It all started when two tribes, the Tutsis and Hutus, in Rwanda didn’t like each other. And for 100 nightmarish days in 1994, hate resulted in an estimate of 1 million Rwandan deaths. The Hutu-led government instigated genocidal mass slaughters and rapes against the Tutsis people. It wiped out 20% of the country’s total population, or 70% of the Tutsi population living in Rwanda at the time. You can read more about the Rwandan Genocide for more background information. It was a very politically charged execution, but the underlying component is hate. This year marks the 20th anniversary of the Rwandan Genocide, but one can see we haven’t learned from our past, as the Ethnic Violence in South Sudan continues to this day.
This infographic looks at some disturbing statistics and facts about racism. It by no means encapsulates everything about racism. The topic of racism is heavy material and not exactly party conversation material. I only hope this infographic on racism starts a conversation between neighbours, friends, in schools, in organizations, at work and within families. Acknowledging it, talking about it, and taking action against it may not guarantee the outcome we’ve been looking for, but it’s a desperately needed start. Too many lives have been lost around the world and too much pain has been inflicted against the innocent, because of the color of our skin.
Racism is the big elephant in the room, and we need to acknowledge this elephant and set it free. Otherwise it will continue to trample us, forever.
Say something and do something
Eradicating racism isn’t just talking about it. Do something about it too. Here are a few ideas:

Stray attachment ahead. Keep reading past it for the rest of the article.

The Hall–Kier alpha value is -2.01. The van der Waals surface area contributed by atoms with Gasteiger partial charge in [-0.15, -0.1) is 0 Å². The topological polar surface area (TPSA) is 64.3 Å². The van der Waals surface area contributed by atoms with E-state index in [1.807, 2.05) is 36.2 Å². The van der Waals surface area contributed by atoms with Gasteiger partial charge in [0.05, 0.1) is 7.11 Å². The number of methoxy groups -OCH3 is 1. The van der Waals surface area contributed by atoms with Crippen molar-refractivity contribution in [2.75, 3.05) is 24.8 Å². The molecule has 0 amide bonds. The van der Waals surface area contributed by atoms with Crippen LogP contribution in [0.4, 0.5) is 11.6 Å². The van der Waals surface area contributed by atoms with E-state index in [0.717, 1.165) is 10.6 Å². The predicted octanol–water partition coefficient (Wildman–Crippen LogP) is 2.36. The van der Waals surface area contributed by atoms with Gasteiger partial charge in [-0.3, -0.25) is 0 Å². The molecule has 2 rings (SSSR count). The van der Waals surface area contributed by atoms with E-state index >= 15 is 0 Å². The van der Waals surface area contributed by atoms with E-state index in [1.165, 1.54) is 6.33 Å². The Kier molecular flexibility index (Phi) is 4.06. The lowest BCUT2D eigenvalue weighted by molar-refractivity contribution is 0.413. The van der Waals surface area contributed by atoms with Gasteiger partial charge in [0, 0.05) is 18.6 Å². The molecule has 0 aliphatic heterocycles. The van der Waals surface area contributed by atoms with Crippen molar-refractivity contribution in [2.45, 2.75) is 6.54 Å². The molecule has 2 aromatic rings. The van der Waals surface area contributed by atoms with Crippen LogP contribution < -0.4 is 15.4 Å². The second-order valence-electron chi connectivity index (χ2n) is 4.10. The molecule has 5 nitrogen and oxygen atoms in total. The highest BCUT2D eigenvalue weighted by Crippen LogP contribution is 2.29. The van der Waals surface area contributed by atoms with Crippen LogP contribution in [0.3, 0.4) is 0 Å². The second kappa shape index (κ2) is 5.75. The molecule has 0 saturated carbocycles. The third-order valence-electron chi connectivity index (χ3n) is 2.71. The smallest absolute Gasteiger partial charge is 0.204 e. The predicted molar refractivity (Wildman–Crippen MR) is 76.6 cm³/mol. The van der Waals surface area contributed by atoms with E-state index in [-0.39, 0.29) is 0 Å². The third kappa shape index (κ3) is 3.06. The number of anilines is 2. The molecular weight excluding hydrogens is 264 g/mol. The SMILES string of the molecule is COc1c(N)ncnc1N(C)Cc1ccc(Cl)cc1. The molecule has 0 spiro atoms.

- Speak up against racist or discriminatory comments and jokes in person AND online. If you don’t, who will?
- Examine your own attitudes and beliefs. It may highlight our own biases and stereotypes that we are unknowingly hurting others.
- Get to know your neighbors. Reach out and get to know others who are different from you.
- Join organizations which support human rights.
- Celebrate holidays, festivals and events that are not part of your cultural background.
Today is my last day, for this year, in selling my book at Chapters/Indigo throughout Edmonton, Alberta. Since the end of April until today, I’ve met hundreds (and probably thousands) of new people, and what an experience it has been in sharing my book with the world. It has been unbelievably rewarding to know I can connect with so many people from all walks of life, all social classes and from all age groups. I can’t wait to start putting pen to paper in writing my second book. The ideas are all in my brain right now, screaming to land on paper. Life is pretty hectic for me right now, with work and school, but once I finish my school next year, I promise to start writing my next book. My next book’s theme will center around the theme of “perseverance”. I am looking for people to interview who has gone through a unique experience with hardship and adversity. So if you know someone, please email me and let me know because I am starting to recruit!!
Thank you Edmontonians and for all the people around the world who have brought my book. Your support for my craft, my passion and for my love for writing, has meant the world to me. Should we cross paths again in the near future, please do not hesitate to stop me to say Hello!